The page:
Friday, May 13, 2016

Two Rounds In

I already opined about my Bolts when they advanced past the second round by ousting the Islanders. They start the Eastern Conference Final tonight against the Penguins; but first, now that the rest of the second round series have ended, here are more of my overall brain droppings about this year's Stanley Cup Playoffs:

Old Time Hockey
One of the ironies about Slap Shot is that so many people believe its signature phrase -- "old time hockey" -- refers to bare-knuckled fisticuffs. But in reality, when Paul Newman's character Reggie Dunlop called for "old time hockey" before leading the Charlestown Chiefs onto the ice for their final game, he was imploring them to abandon such tactics and "play it straight."

Why am I talking about a movie from 1977? Because the ECF between Tampa Bay and Pittsburgh provides a golden opportunity to see the kind of old time hockey Dunlop was talking about, the kind based overwhelmingly on speed and skill -- and this is true despite the fact that Steven Stamkos, the only NHL player to have recorded a 60-goal season in the last nine years, remains sidelined by blood clots.

I do not mean to sound pompous, or self-righteous about my team. Hockey is and should be a rugged sport in which you can't win without checking hard and fighting through checks, and the Lightning and Penguins both have players who exploit the gray area to get under a foe's skin (see: Callahan, Ryan; Letang, Kris).

But both teams play it clean, not dirty, and are about excellence rather than corner-cutting. Thanks to their abundance of talent, they succeed while living up to the ideal.

Pittsburgh's virtuosi include Sidney Crosby, Evgeni Malkin, Phil Kessel, and Matt Cullen... Tampa Bay's include Nikita Kucherov, Tyler Johnson, Victor Hedman, and the suddenly cresting Jonathan Drouin... And as if to put the lie to the word "old" being in the phrase "old time hockey," seven of those eight players are in their 20's and all four of Tampa Bay's are 25 or younger.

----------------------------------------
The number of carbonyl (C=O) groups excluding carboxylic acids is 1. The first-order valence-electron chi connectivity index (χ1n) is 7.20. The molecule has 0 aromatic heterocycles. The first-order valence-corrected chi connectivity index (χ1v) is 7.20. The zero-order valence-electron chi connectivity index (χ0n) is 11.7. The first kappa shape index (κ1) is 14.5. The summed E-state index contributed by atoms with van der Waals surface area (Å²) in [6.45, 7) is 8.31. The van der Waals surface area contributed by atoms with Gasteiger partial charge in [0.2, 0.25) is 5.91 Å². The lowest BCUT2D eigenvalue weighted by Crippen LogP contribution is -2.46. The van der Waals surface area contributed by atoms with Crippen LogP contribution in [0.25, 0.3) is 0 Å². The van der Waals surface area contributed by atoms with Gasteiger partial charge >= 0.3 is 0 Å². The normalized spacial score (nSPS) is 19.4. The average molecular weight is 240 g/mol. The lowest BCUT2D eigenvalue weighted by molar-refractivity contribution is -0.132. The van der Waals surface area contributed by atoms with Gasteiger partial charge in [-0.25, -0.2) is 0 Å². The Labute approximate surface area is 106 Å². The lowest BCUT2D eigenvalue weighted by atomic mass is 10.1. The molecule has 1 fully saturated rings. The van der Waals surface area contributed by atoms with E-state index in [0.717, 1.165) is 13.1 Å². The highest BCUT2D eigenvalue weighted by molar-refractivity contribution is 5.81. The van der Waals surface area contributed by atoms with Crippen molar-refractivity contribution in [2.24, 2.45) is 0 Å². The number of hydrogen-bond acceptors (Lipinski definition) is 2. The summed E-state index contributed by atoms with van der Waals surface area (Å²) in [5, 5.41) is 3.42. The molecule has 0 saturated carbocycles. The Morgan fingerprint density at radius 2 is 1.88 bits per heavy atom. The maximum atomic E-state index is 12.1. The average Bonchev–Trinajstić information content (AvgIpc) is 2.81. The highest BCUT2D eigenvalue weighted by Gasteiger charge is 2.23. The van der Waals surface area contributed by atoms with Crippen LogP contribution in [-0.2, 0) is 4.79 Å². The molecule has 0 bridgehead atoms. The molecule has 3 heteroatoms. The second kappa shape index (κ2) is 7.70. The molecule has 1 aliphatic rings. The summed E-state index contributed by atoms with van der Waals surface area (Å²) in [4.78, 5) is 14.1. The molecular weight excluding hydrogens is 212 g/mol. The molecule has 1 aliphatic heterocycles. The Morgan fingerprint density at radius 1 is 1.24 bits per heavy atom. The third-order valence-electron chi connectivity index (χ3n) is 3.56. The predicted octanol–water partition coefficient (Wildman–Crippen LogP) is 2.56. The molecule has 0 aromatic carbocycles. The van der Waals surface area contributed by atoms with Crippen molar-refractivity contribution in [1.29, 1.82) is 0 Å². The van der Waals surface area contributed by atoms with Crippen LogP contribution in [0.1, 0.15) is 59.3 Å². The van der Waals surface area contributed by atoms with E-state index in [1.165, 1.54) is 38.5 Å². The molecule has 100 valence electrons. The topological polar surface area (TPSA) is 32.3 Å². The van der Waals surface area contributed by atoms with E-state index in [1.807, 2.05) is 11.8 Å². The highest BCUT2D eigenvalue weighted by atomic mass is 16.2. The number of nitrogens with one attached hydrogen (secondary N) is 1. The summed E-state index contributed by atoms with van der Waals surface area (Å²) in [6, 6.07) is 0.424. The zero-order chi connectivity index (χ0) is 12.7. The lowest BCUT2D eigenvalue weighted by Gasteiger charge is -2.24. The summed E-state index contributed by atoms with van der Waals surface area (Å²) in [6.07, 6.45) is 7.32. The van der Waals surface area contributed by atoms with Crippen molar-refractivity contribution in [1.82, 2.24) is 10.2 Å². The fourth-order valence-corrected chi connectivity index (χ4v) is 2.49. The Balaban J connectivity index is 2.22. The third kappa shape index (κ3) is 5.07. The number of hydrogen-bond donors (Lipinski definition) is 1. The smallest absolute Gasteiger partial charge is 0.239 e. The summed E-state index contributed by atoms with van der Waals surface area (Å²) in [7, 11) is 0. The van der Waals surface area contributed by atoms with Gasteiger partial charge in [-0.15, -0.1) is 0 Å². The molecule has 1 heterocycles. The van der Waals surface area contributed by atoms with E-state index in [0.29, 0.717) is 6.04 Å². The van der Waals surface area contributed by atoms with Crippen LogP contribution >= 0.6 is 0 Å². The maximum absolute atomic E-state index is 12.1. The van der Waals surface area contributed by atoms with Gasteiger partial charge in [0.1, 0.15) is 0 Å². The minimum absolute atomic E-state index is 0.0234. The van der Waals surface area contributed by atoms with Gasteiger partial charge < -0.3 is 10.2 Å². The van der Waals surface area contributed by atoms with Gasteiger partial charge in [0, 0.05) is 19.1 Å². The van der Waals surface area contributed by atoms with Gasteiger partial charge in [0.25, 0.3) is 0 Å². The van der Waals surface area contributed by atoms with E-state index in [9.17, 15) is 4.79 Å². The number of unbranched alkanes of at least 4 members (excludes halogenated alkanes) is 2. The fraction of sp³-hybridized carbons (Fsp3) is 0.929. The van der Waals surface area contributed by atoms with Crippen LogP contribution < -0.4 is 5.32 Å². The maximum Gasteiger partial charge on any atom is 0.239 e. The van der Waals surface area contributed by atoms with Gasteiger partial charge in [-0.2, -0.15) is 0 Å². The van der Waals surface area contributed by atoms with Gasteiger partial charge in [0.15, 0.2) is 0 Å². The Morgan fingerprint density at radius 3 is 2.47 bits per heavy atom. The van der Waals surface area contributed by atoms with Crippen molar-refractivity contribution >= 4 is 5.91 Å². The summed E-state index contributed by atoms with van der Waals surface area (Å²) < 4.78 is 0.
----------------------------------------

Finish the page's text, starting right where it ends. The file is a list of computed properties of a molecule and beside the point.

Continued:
Get ready for playmaking, shooting, and entertainment galore. The Pens are favored, and should be given their down-roster points production, but it will not be a big surprise if the Bolts knock 'em off.

They can be a blessing or a bitch. Some are deserved and some are not.

It would be hard to argue that the Washington Capitals haven't earned their reputation as post-season underachievers. Despite always being loaded with talent and often fielding teams that look like legit Cup contenders, they haven't even made it to a conference final over the last 18 years... Five years ago they were the top seed in the East, but got swept in the second round by Tampa Bay... This season they had far and away the best record in the NHL and many observers were expecting them to win it all; yet they just got eliminated in the second round by the Penguins, a franchise which has now prevailed in eight of the nine playoff series between the two.

So the Caps as an organization deserve their rap, but how fair is it to extend that rap to some of their individual players?

Lots of people hate Alexander Ovechkin (not without reason) and every one of them enjoys calling him a playoff choker because the Caps never get past the second round.

But take a look at the numbers and you will see that Ovechkin himself plays extremely well in the post-season, as evidenced by him notching 82 points (on a perfectly even 41 goals and 41 assists) in 84 career playoff games. That puts him at a playoff PPG average of .976, which is better than Jaromir Jagr (.966) and Brett Hull (.941) and way better than Pavel Datsyuk (.720). Nobody has ever accused those other three players of disappearing in the playoffs, have they?

The dude can't play on all four lines, nor can he stop something from happening in the right circle when he's jockeying for position in the left circle. Perhaps people should look somewhere else to find blame for Washington's post-season defeats. Just sayin'.

Speaking of reputations, boy did the San Jose Sharks and St. Louis Blues put to rest the long-standing and widely-held belief that they lack the character to succeed in the post-season. Their upcoming battle in the Western Conference Final will not be as old-time-hockeyish as the Bolts-Pens battle in the East, but it won't be far behind on that meter and it will be ahead on the hard-hitting meter.